Melbourne is a renowned hub for biotech and biomedical research but lacks other opportunities, finds James Mitchell Crow
Where is it?
Melbourne is a cosmopolitan city of 4.5 million people, located in Victoria, on the south east coast of Australia. It’s a one hour flight to the nation’s capital, Canberra, or a one and a half hour flight to Sydney.
Why move here?
Australia’s second largest city hosts one of the world’s biggest biomedical research centres. IVF treatment, the cervical cancer vaccine, the rotavirus vaccine, the influenza drug Relenza (zanamivir) and the cochlea bionic ear implant were all developed here. Today, over 10,000 researchers and clinicians work in the Biomedical Precinct on the fringe of the city centre. The University of Melbourne, three major hospitals, and five large medical research institutes are all based here, along with research facilities for more than 180 companies, including CSL and GSK.
As a place to live, Melbourne is second to none – topping the Economist’s world’s most liveable city index for five years in a row. Situated on the Yarra river, the city’s centre is relatively compact and easy to navigate, and is surrounded by suburbs with their own character.
Melbourne is known for its arts, and some of that creative flair rubs off on its science. It’s difficult to not be inspired here. It’s also hard not to feel immediately at home
Viviane Richter, science writer
And wherever you go, prepare for good coffee. Melbourne is renowned for its cafe culture, and Melbournians take their morning (or afternoon, or evening) brew very seriously – Starbucks has barely gained a toehold here. The city also boasts some of the world’s best restaurants – when Heston Blumenthal closed the three Michelin starred The Fat Duck for renovations in 2015, he relocated his entire staff to Melbourne for six months.
The city also holds some of the crown jewels of Australian culture. It boasts an international comedy festival and music festivals, hosts the Australian Tennis Open and kicks off the Formula One season. It’s also the home of Aussie Rules football, and the 100,000-capacity Melbourne Cricket Ground has hosted everything from the Olympics to the 2015 Cricket World Cup.
What’s the downside?
Outside of biomedical sciences, the chemical sector in Melbourne is small. One of the larger employers of chemists is Australia’s national science agency, the Commonwealth Scientific and Industrial Research Organisation (CSIRO). Unfortunately, a recent budget cut means it is currently shedding scientists, not hiring new ones.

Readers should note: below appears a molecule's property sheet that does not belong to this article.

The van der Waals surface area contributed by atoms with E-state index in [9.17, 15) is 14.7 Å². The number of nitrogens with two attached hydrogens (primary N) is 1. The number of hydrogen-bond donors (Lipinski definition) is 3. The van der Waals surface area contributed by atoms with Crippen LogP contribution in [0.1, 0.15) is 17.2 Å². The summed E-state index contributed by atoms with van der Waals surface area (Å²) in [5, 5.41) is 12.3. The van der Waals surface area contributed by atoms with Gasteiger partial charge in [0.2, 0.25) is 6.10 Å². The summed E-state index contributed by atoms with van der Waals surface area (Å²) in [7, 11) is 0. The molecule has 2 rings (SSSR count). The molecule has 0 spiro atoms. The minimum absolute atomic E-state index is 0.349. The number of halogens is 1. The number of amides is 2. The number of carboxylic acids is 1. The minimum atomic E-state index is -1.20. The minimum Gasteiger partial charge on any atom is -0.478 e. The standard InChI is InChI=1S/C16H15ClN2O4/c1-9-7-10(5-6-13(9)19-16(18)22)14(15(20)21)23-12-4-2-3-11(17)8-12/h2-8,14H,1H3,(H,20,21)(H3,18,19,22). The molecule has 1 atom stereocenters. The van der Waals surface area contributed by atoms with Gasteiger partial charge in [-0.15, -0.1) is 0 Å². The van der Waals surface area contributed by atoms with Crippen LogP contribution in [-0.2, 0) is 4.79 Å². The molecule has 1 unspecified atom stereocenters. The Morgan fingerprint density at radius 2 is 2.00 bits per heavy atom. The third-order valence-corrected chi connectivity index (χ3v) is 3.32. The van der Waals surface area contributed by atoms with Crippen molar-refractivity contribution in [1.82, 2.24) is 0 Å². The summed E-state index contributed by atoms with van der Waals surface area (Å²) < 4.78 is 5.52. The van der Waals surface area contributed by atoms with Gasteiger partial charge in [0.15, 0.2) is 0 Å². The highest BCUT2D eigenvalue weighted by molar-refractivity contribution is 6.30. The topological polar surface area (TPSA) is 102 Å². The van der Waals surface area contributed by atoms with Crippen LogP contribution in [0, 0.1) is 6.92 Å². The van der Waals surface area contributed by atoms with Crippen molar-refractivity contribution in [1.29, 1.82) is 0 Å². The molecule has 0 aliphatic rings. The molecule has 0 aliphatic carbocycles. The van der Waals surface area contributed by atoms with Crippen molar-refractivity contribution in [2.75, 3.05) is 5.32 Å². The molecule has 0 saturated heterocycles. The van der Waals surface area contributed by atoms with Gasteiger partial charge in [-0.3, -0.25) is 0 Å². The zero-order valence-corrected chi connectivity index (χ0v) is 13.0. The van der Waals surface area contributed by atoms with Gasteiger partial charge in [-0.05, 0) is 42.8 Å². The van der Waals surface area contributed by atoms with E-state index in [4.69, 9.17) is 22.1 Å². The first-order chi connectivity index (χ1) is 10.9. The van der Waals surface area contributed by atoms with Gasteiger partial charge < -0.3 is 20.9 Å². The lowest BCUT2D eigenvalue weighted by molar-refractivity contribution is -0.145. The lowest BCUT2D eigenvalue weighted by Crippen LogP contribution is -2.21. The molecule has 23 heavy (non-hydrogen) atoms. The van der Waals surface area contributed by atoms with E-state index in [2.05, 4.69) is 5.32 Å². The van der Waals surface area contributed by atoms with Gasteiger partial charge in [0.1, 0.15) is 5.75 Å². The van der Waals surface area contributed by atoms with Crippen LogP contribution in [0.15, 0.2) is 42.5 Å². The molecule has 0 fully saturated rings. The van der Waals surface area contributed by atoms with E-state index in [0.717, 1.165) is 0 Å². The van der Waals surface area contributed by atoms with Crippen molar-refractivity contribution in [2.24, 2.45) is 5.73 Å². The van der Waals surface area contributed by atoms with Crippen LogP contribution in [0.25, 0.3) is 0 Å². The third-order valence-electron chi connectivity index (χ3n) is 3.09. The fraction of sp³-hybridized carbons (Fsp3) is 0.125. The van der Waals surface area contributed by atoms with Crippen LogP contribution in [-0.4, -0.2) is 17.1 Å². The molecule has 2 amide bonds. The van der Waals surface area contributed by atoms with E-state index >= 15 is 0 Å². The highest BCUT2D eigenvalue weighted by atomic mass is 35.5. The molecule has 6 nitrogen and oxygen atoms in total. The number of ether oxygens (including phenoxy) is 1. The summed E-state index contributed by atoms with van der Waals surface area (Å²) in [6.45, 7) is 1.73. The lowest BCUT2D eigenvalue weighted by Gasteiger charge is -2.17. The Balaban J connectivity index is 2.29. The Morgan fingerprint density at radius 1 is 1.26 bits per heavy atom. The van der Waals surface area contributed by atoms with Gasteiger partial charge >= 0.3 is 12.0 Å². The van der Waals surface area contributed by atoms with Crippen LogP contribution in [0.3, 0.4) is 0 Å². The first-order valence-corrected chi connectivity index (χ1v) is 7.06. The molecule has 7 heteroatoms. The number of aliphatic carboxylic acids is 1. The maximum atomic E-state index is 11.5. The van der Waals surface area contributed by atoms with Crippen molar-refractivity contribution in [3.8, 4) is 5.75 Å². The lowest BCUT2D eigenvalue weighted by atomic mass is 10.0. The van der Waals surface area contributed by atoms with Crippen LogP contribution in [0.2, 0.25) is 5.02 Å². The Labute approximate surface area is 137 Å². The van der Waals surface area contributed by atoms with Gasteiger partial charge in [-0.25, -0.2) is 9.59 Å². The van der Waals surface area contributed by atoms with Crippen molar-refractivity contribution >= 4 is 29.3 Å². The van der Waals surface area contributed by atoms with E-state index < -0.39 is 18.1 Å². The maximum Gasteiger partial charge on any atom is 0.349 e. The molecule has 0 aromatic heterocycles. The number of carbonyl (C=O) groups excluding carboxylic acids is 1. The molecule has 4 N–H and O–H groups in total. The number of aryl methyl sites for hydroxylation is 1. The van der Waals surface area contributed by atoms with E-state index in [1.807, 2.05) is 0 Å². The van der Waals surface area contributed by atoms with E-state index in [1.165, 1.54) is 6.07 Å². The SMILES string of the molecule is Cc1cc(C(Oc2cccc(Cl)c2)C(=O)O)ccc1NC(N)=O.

Living in Melbourne also comes at a price. When it comes to housing, Melbourne is one of the least affordable cities in the world, placing joint fourth in the latest annual Demographia International Housing Affordability Survey (Sydney is even less affordable, topped only by Hong Kong). The median house price in Melbourne is 9.7 times the median annual household income (in London, UK, it’s 8.5).
For me Melbourne is all about the culture – the vibrant live music scene, the almost weekly festivals of arts, film and comedy. And the coffee is superb
Cathal O’Connell, associate research fellow, St Vincent’s Hospital, Melbourne
Still, it’s always warm and sunny in Australia, right? Not in Melbourne, the city that regularly experiences four seasons in one day. But there are upsides to this ever changing weather – such as the very welcome ‘cool change’ that can blow in on one of Melbourne’s handful of 40°C plus summer days.
And the city’s name is a missed opportunity. Originally called Batmania (after its founder, the incredibly monikered John Batman), the fledgling settlement was also known as Bearbrass, Bareport, Bareheep, Barehurp and even Bareberp before someone decided to name it after British prime minister Lord Melbourne in 1837.
How much will I earn?
According to Open Universities Australia, the average salary for a chemist in Australia is around AUD$65,000 (£36,000) a year. Scientists in the life science sector typically earn a bit more, with AUD$75,000 the average annual salary. That’s just a little lower than the overall average salary in Australia, which sits at just under AUD$80,000.
What else do I need to know?
Australia places strict restrictions on who can come to live and work in the country. Unless you can convince an Australian employer to sponsor your application, only those occupations for which Australia has a shortage are able to apply to migrate to the country based on their job skills. In the chemical sciences sector, the skilled occupation list currently only lists chemical engineers and medical laboratory scientists. Applications are assessed using a points-based system that takes into account the applicant’s age, English language proficiency and level of education.
Temporary visas – for postdoctoral positions, for example – are an easier first step into the country.
Where should I go?
While Sydney puts its wares on show with its spectacular harbour setting, Melbourne’s delights are tucked away and reward explorers with a slow seduction. Each of the city’s inner suburbs has a distinct flavour, influenced by the waves of migrants that have arrived over many decades. Lygon Street in Carlton is Melbourne’s little Italy, while Footscray mixes Vietnamese and African influences. The beachside suburb of St Kilda is a true melting pot of bohemian, punk and hipster cultures.
But some of the region’s true delights are found by heading out of town. The Great Ocean Road that hugs the surf coast to Melbourne’s west is one of the most stunning coastal drives anywhere in the world, while Wilson’s Promontory, a national park to the east, boasts gum-forest-fringed beaches of white sand and turquoise (albeit icy-cold) waters.
James Mitchell Crow is a science writer based in Melbourne, Australia